The size of the Silverado Fire, which was 50 percent contained Sunday night after burning for more than two days, has been revised downward to 968 acres, officials said. Authorities had earlier reported the burned area was 1,600 acres.
Six firefighters were injured while battling the blaze, which prompted mandatory evacuations that have since been lifted.
The fire was located in the mountains of Cleveland National Forest south of Corona, and broke out Friday morning.
Officials determined the blaze began in the backyard of a home in the 30000 block of Silverado Canyon Road, but the cause was under investigation.
Continuing improvement was expected, but officials stopped short of estimating when the fire would be fully contained.
"The juggernaut has started rolling down the hill, and we will get around this fire and put it out," Capt. Jim Wilkins with the U.S. Forest Service said.
About 1,428 officials battled the blaze Sunday.
Six firefighters were injured since the fire began, mostly due to heat-related injuries, Orange County Fire Authority Capt. Steve Concialdi said.
No homes or civilians were harmed as of Sunday evening.
Shortly after 7 p.m., authorities announced that mandatory evacuation orders had been lifted for the Silverado Canyon area.
Only residents would be allowed to access homes east of 30311 Silverado Canyon Road, according to a news release from OCFA and Sheriff's Department. The area remained closed to non-residents.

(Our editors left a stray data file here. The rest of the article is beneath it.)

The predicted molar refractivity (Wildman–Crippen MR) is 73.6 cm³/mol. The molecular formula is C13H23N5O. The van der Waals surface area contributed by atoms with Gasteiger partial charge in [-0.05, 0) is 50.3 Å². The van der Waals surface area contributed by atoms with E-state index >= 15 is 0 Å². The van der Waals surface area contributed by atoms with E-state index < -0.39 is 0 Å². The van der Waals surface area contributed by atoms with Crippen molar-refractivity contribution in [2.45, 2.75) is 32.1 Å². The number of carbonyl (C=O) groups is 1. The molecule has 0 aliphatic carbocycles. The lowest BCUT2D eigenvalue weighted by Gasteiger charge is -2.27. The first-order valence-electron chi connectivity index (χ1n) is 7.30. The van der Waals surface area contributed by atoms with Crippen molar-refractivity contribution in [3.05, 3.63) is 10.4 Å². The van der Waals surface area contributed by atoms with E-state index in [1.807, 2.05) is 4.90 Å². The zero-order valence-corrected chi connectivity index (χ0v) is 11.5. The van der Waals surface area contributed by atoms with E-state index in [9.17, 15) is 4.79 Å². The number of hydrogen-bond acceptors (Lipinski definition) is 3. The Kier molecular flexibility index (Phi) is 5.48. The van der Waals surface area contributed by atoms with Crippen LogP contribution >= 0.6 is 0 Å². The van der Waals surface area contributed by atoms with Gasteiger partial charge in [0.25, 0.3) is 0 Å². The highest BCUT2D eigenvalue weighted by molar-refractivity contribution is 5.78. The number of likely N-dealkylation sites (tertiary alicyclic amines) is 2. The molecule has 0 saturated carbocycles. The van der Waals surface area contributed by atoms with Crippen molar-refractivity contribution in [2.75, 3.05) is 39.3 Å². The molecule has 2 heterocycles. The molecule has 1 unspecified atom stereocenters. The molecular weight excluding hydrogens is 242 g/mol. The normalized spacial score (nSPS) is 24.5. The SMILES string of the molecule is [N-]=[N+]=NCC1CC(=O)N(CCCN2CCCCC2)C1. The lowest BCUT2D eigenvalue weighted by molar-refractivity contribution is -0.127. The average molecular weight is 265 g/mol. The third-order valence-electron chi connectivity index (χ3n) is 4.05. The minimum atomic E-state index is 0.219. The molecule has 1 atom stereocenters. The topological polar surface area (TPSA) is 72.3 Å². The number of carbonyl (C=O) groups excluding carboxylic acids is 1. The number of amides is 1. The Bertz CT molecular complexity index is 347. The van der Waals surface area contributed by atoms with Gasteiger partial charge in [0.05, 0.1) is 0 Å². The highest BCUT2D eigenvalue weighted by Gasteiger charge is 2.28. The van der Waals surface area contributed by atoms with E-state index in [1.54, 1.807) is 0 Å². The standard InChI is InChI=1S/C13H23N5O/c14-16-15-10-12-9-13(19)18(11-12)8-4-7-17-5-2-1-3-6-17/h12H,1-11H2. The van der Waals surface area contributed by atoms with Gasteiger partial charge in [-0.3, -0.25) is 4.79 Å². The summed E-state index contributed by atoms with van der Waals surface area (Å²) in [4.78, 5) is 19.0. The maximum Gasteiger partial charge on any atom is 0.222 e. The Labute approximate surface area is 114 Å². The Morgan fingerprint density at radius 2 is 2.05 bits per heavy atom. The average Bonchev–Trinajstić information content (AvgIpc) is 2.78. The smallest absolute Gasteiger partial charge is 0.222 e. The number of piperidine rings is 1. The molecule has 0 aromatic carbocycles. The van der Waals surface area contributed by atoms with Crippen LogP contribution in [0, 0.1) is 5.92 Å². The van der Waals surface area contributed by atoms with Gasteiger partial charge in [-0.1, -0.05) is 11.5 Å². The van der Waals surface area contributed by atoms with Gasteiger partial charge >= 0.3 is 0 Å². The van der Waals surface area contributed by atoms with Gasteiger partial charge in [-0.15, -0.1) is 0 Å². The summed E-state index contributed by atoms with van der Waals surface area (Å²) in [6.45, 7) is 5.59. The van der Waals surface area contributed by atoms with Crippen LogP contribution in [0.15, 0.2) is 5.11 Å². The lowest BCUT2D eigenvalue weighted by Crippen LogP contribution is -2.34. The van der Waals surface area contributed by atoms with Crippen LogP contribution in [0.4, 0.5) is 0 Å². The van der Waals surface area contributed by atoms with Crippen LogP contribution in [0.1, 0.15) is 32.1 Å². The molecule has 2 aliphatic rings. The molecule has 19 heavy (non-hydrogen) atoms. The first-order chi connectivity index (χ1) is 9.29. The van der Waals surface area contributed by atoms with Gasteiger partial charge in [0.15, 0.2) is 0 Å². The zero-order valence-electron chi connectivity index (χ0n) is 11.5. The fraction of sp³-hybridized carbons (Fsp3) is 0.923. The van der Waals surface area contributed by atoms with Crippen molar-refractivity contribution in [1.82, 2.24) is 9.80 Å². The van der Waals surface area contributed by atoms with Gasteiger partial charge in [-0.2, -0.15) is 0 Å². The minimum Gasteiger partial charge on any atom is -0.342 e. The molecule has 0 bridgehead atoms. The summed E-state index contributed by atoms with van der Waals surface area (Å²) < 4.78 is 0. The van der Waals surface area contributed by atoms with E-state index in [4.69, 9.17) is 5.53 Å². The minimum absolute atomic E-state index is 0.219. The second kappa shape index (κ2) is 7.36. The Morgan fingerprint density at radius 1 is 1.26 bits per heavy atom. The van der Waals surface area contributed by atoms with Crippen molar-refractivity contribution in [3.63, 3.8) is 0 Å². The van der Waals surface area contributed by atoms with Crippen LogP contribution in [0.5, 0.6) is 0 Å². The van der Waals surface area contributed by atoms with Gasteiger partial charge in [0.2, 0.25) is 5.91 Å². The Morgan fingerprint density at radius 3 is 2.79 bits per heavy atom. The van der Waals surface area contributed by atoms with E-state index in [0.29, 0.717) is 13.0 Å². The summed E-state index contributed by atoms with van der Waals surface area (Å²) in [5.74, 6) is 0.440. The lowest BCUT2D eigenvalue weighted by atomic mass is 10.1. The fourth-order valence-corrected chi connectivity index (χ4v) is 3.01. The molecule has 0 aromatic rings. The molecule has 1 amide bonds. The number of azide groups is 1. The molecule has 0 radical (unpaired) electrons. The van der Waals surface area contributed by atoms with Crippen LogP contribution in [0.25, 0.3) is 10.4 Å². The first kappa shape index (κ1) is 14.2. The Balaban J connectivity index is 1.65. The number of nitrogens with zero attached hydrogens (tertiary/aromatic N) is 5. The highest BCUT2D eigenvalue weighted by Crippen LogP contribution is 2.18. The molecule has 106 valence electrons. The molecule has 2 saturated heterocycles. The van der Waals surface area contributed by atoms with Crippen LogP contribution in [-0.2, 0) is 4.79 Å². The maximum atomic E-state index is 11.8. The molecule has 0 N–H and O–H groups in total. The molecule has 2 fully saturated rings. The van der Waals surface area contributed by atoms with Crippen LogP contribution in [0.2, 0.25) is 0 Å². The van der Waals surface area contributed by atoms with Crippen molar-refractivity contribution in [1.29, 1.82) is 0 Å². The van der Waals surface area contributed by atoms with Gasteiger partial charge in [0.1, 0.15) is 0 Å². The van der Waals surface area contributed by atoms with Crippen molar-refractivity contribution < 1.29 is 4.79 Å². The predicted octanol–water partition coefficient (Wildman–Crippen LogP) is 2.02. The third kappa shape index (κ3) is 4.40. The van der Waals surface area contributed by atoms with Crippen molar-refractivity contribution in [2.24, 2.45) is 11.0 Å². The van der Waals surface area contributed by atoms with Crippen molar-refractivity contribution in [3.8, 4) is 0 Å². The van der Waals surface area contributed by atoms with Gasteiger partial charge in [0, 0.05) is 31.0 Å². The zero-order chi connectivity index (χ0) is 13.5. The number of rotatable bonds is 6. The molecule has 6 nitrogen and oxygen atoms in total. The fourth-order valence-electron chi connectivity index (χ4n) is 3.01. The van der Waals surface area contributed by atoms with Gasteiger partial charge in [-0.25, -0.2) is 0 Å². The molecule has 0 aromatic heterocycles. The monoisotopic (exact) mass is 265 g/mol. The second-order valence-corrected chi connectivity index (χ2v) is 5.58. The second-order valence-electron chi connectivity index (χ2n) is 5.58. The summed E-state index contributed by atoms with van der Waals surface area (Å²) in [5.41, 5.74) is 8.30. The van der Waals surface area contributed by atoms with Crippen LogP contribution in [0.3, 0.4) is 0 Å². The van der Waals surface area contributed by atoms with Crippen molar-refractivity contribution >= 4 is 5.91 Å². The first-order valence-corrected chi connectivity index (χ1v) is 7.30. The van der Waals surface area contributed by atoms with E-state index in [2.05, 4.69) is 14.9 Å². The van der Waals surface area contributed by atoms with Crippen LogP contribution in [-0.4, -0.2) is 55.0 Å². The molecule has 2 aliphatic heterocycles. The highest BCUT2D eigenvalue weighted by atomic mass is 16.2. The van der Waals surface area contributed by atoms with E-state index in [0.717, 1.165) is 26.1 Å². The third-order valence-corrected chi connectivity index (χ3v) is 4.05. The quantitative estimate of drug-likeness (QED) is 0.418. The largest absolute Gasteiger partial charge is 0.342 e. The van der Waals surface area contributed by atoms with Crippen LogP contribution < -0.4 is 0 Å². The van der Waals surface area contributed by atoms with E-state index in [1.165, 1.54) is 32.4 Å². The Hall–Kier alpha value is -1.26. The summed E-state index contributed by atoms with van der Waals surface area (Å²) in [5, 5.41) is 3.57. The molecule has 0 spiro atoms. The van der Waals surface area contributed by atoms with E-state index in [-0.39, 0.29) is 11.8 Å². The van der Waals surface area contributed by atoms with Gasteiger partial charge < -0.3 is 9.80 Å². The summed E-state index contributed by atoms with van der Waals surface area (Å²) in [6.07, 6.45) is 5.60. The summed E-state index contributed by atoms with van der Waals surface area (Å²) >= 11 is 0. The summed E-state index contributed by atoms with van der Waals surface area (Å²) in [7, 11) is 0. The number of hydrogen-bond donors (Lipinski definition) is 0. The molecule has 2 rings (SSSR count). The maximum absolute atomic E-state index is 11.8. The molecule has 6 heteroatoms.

Those who live in the area should be prepared to show identification and proof of residency to law enforcement officials, the release said.
Officials urged motorists to drive slowly in the area due to hazardous road conditions and the presence of public safety equipment.
Officials were working to fix power outages that impacted 71 Southern California Edison customers after a power pole was burned.
Power was expected to be restored by Sunday night, officials said.
A high of 107 degrees was expected Sunday with 26 percent humidity and winds around 10 mph according to the National Weather Service.
Temperatures over 130 degrees in some canyons were felt Saturday, with the average temperature being 105 degrees, Wilkins said.
The heat was expected to wane beginning Monday with temperatures dropping to 104 degrees and reaching 92 degrees by Thursday.
Air quality in the area had improved since the blaze broke out Friday and was expected to continue getting better, Wilkins said.
KTLA's John A. Moreno contributed to this report.